I have a home theater PC that I recently installed a Vega 64 into. I have a Denon x1500H AVR which was previously connected to a GTX 960 and another way older Nvidia card with no issues. It seems that my PC is not even booting when connected to the AVR (no drive activity light). The only way I can get video at all when connected directly to the AVR is to unplug the HDMI cable, boot the PC, and then reconnect the cable once Windows is loaded. This sort of works, but is not able to do HDR, etc.
Is there anything I could possibly try? I've tried different inputs on the AVR, different cables, updated everything, and tried a couple different displayport->hdmi adapters (works reasonably well, but still has issues with HDR). I'm going to see about contacting Denon support as well.
After looking around on here, it sounds like AMD cards unfortunately have a lot of problems with AVRs and HDMI sound, so I'm assuming I'm probably out of luck until I can get my hands on a different one. Luckily I can use ARC in the meantime through my TV, but I'd really like to be directly connected to my AVR.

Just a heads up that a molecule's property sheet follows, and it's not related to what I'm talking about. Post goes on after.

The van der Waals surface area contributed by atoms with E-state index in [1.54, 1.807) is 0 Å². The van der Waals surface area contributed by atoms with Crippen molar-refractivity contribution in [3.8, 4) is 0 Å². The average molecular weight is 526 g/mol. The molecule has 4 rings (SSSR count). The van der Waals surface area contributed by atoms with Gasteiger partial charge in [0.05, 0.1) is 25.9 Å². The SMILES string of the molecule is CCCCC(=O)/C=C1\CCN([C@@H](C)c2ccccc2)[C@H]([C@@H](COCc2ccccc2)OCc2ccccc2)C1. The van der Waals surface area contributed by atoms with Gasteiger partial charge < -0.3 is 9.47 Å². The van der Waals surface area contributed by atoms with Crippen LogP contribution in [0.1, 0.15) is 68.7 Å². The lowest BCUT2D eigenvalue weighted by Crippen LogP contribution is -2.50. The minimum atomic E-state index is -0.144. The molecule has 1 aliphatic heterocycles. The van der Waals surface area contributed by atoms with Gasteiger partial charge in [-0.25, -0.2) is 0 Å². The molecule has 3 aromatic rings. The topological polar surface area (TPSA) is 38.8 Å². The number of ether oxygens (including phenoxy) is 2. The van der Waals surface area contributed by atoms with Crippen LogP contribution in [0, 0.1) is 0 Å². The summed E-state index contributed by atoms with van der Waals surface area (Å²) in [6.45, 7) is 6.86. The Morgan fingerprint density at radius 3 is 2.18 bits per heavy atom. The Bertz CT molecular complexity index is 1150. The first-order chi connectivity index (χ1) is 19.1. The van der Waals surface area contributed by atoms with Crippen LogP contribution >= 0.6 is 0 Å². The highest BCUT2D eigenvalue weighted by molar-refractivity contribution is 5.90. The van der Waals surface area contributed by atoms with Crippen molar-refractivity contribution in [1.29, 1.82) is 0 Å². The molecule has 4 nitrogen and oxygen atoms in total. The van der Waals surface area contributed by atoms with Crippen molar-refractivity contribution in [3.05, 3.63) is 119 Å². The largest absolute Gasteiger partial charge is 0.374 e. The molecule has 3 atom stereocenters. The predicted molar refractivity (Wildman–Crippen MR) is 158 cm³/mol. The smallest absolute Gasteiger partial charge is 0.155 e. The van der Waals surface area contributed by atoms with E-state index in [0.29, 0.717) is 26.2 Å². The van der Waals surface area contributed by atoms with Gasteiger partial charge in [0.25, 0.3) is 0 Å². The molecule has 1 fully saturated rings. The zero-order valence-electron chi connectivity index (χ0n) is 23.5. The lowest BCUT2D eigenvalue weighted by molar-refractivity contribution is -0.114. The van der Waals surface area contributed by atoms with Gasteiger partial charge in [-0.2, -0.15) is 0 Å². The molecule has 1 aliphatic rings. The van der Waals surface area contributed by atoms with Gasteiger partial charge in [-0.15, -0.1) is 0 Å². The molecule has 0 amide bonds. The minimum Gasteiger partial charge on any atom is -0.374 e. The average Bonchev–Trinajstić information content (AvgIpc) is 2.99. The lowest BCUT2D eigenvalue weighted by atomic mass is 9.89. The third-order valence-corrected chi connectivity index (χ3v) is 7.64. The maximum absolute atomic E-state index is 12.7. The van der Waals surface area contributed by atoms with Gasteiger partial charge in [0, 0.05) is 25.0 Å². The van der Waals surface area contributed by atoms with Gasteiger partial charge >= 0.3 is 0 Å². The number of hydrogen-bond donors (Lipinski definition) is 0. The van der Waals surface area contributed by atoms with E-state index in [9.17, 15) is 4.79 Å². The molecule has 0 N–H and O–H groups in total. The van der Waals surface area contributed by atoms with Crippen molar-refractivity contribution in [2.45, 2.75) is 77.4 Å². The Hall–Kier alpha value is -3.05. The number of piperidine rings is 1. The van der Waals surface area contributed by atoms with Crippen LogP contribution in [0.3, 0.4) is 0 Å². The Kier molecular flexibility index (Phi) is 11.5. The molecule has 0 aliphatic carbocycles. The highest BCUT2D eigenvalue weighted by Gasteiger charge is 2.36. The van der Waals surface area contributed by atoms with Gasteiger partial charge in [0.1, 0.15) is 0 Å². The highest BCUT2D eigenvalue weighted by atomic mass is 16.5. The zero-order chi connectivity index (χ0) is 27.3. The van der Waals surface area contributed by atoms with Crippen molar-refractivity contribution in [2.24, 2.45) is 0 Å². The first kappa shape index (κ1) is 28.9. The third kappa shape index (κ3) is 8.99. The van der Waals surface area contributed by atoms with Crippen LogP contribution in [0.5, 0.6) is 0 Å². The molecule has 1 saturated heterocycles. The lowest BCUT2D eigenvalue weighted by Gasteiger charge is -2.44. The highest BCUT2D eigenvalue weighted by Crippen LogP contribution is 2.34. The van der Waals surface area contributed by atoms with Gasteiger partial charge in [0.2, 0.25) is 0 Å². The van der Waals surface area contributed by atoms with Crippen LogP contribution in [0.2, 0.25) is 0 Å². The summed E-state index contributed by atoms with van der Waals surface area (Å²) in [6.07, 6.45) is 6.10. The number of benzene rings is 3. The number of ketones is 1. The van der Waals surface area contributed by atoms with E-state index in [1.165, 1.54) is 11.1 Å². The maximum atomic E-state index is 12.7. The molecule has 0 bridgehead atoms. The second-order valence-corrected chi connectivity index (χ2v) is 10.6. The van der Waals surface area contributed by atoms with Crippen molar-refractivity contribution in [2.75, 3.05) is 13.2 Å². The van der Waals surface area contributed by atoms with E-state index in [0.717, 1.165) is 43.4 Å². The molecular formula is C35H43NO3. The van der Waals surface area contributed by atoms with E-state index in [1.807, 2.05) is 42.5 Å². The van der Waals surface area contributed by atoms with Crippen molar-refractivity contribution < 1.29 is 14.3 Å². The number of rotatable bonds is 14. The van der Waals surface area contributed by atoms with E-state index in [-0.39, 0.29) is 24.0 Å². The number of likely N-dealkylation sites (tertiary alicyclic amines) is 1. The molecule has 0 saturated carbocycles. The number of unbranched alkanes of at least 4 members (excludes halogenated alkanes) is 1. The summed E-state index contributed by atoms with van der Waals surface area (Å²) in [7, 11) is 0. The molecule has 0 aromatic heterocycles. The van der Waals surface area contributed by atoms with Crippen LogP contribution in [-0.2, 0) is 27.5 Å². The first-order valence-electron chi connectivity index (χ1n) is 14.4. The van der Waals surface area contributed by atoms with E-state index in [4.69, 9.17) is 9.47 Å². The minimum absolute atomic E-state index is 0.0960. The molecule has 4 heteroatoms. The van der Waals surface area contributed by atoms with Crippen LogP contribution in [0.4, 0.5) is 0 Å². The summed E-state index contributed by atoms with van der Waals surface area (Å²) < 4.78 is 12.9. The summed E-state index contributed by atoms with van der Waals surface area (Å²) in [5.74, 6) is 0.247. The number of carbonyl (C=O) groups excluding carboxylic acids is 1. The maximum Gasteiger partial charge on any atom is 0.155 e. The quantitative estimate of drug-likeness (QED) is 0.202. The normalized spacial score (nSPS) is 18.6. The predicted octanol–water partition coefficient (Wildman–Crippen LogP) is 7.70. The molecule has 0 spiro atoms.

Response from Denon support:
It sounds like what you're experiencing is what we call an "EDID negotiation issue", which is not caused by the AVR but by the TV's EDID (Extended Display Identification Data) not negotiating well with the source when going through an HDMI repeating device, such as our AVR that does HDMI processing. This is a common issue with HDMI negotiation. The best way to test for an EDID problem is to connect the AVR to a different make & model TV if possible. If the issue stops and everything works correctly, this will confirm a likely EDID issue. If the issue persists then it indicates something else is causing the problem.
It can be fixed with either an update to the TVs to adjust the EDID string or an EDID management device like the Atlona ETU Sync or Key Digital HDFIX22 (for example). These devices connect via HDMI between the TV and AVR and their primary function is to capture the TV's EDID to use the same data every time (every 3 seconds) for negotiation consistency.You can also report the issue to the TV manufacturer and see if they will alter the way the EDID is presented to the other devices via a firmware update. Some manufacturers are willing to do this and some are not. As well as connect the source to the TV directly and use ARC/eARC (Audio Return Channel / Enhanced Audio Return Channel) from the TV so that the audio track will feed from the TV back to the AVR via the already connected HDMI cable. This method bypasses the video repeating process so it should provide reliable communication between the devices.